News Update: LGBT advising and more

NEWS

1) Advising Appointments with Lambda Legal and NYLAG

Natalie Chin from Lambda Legal and Virginia Goggin from NY Legal Assistance Group (NYLAG) have graciously volunteered to conduct one-on-one advising and informational interview sessions with interested students between 3:30 and 5pm on Wednesday 2/17. There are only a few slots, and they’re filling up fast, so stop by the OPIA office or email pia@law.harvard.edu today to schedule an appointment.


2) Time to Register for the Conference! Also, We need Spanish translators!

HLS Lambda is only in its 5th year of putting on a queer legal advocacy conference, and each year we try to top the previous years. This year is going to be an amazing two-day extravaganza of international LGBT rights and activism. Panelists are coming from literally all over the world to speak on criminal law, constitutional law, family law, refugee law, and more.
Check out harvardlambda.org/ to see the panels and breakout sessions, and most importantly, to register for the conference. We have a tight budget this year, and limited space for all of the meals.

Also, we are desperately seeking some Spanish speakers who would be willing to help with some translation throughout the conference. Basically the task is to be part of a team of people switching off to follow around a pair of people – one of the lawyers arguing the marriage case in Argentina and the other a trans, indigenous rights activist from Argentina.  Should be really interesting!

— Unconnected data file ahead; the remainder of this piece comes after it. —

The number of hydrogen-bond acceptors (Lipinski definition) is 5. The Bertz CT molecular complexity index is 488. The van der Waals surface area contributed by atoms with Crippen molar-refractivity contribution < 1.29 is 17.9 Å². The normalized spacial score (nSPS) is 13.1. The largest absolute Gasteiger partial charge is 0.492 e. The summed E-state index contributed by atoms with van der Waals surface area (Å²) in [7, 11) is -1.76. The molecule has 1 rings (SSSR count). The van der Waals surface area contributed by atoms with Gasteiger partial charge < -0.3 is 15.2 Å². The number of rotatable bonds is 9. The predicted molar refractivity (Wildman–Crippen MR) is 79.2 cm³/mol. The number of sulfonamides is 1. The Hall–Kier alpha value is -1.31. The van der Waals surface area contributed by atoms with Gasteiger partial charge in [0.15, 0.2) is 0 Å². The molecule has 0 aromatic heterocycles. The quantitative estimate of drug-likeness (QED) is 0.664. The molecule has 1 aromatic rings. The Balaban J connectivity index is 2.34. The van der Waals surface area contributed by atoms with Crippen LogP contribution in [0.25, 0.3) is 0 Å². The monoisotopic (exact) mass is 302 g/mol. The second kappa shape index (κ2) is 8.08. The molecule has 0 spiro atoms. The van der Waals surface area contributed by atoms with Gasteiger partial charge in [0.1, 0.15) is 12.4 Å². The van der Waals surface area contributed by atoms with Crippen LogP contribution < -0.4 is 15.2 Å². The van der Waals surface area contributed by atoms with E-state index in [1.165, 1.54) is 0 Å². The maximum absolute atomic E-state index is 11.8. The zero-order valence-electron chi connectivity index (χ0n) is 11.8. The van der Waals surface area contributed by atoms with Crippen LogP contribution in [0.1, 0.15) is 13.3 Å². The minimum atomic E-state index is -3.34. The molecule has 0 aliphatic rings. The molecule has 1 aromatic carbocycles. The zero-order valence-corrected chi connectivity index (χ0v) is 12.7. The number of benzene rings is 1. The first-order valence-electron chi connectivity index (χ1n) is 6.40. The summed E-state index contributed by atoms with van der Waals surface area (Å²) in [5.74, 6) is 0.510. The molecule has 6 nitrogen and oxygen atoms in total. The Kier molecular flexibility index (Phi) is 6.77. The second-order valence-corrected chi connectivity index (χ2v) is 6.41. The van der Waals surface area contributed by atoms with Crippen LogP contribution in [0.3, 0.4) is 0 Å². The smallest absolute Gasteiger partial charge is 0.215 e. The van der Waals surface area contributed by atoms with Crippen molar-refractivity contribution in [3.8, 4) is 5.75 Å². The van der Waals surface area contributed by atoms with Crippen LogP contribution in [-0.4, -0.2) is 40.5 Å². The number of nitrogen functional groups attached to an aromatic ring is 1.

3) Don’t Ask, Don’t Tell Update

More US Senators are supporting the Pentagon’s review of the DADT policy: DC Agenda
Meanwhile, a recent Quinnipiac poll shows that 75% of Americans support allowing gays to serve openly in the military.


4) LGBT politicians

Gordon Fox, first out Speaker of Rhode Island.
Annise Parker, out mayor of Houston.


5) Update on Gill v. OPM, GLAD’s challenge to the Defense of Marriage Act
Procedure update
One of the plaintiff couples
Background on the case

HLS LGBT Summer Public Interest Fellowship

HLS Gay Lesbian Bisexual Transgender

Alumni/ae Committee

2010 Summer Public Interest Fellowship

Guidelines and Application Procedures

The HLS Gay Lesbian Bisexual Transgender Alumni Committee (HLS GLBTAC) will sponsor at least one Harvard Law School student to conduct legal, public policy, or other advocacy on behalf of GLBT equality in the public interest sector for the summer of 2010!  Last summer, Michael Arthus and Erika Rickard received Fellowships.  Mike worked at GLAD in Boston on a variety of litigation and legislation, including marriage, youth issues, family law, criminal law, property disputes, sports law, elder law, and constitutional law.  Erika interned in both the legal and legislative departments at the New York Civil Liberties Union.  She worked on issues related to same-sex marriage, HIV testing, student harassment in schools, and hate crimes legislation, including drafting language to amend the New York marriage bill, and working on an appellate brief in a de facto parenting case. This year, the Committee hopes to continue its commitment to supporting this important work by awarding one or more fellowships to deserving candidates.  The number of awards and amount of each award will depend on the applications received and the success of our fundraising efforts.